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Vaccine Mandate for Government Contractors: Guidance and FAR Class Deviation Bring Clarity and Questions

On September 9, 2021, President Biden signed Executive Order 14042, "Ensuring Adequate COVID Safety Protocols for Federal Contractors," that directed agencies to include a clause in new contracts, options, and extensions requiring compliance with safety standards promulgated by the Safer Federal Workforce Task Force.
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What to Know

  • On September 9, 2021, President Biden signed Executive Order 14042, "Ensuring Adequate COVID Safety Protocols for Federal Contractors," that directed agencies to include a clause in new contracts, options, and extensions requiring compliance with safety standards promulgated by the Safer Federal Workforce Task Force.
  • On September 24, 2021, the Safer Federal Workforce Task Force published its Guidance for Federal Contractors and Subcontractors that set forth the requirements for a covered contractor.
  • The Task Force Guidance mandates vaccination for almost all employees that perform services under a covered contract (even if they perform work entirely remotely), perform administrative and back-office work supporting a covered contract. (such as human resources, billing, and legal review), or work at a location where employees performing such services also work. Exceptions are permitted only for disability or sincerely held religious beliefs where required by law under the ADA or Title VII.
  • Covered contractor employees must be fully vaccinated no later than December 8, 2021 or by the first day of the period of performance on a newly awarded covered contract after that date, and by the first day of the period of performance on an exercised option or extended or renewed contract when the clause has been incorporated into the covered contract.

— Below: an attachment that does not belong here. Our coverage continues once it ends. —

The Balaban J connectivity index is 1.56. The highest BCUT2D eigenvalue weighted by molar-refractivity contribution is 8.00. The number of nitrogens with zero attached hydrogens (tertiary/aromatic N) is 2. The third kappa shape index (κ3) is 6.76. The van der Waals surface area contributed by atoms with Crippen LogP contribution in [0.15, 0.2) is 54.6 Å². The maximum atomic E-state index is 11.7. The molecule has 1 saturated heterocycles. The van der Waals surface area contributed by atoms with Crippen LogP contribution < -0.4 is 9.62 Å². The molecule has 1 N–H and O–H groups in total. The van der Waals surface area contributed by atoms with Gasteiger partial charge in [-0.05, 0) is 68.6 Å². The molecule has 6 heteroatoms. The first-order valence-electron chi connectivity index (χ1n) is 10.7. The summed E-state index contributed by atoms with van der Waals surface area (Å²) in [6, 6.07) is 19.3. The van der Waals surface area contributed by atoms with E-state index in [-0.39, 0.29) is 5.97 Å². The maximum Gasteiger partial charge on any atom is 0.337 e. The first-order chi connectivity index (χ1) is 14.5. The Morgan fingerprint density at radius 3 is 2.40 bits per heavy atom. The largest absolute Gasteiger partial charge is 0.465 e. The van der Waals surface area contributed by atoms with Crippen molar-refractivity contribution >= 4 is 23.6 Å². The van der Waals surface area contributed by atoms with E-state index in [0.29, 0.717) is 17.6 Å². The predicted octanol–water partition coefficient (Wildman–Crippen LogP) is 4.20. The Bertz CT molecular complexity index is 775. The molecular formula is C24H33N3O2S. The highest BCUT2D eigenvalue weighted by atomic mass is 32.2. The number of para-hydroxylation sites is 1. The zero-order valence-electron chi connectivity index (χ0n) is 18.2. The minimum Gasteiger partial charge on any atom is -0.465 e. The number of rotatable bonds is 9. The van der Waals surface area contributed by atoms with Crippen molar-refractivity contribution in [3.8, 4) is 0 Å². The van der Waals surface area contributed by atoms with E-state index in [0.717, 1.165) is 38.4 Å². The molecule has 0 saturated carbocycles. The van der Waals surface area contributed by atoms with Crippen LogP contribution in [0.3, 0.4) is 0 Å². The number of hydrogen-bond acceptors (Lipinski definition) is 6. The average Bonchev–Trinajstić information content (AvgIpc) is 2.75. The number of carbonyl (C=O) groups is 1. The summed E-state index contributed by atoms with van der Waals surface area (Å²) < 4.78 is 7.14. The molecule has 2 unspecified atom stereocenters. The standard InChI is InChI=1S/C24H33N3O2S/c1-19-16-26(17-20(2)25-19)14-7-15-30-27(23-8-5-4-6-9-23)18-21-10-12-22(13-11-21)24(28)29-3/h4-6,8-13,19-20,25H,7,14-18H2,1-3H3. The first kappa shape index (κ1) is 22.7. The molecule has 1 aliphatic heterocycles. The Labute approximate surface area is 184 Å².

• On September 30, 2021, the FAR Council issued a class deviation requiring the insertion of a new clause, FAR 52.223-99, Ensuring Adequate COVID-19 Safety Protocols for Federal Contractors (Oct 2021) (Deviation) in contracts extended after October 15, 2021 or awarded after November 14, 2021.  
  • The clause mandates compliance with the Task Force Guidance and is a mandatory flow-down for services subcontracts over $250,000. The clause is not required where the contract or subcontract is under the simplified acquisition threshold or is a contract or subcontract for the manufacturing of products.

Recent Actions Provide Clarity

As described in our earlier alert, President Biden’s executive order regarding federal contractor COVID safety left key requirements (including details as to any vaccination mandate) to be established in the subsequent Task Force Guidance and contract clause. With the recent publication of both the Task Force Guidance and a FAR class deviation, federal contractors now have greater clarity as to whether the clause applies to them and what they must do.

The Task Force Guidance requires contractors to follow three primary workplace safety protocols:

  1. COVID-19 vaccination of covered contractor employees, except in limited circumstances where an employee is legally entitled to an accommodation based on disability or religion;
  2. Compliance by individuals, including covered contractor employees and visitors, with the Guidance related to masking and physical distancing while in covered contractor workplaces; and 
  3. Designation by covered contractors of a person or persons to coordinate COVID-19 workplace safety efforts and covered contractor workplaces.

A “covered contract” is essentially any services contract over $250,000. However, the Task Force Guidance “strongly encourages agencies to apply the requirements of its guidance broadly, consistent with applicable law,” by including the clause in other contracts, including contracts for supplies and contracts at or below $250,000. Per the Biden EO, grants are specifically excluded.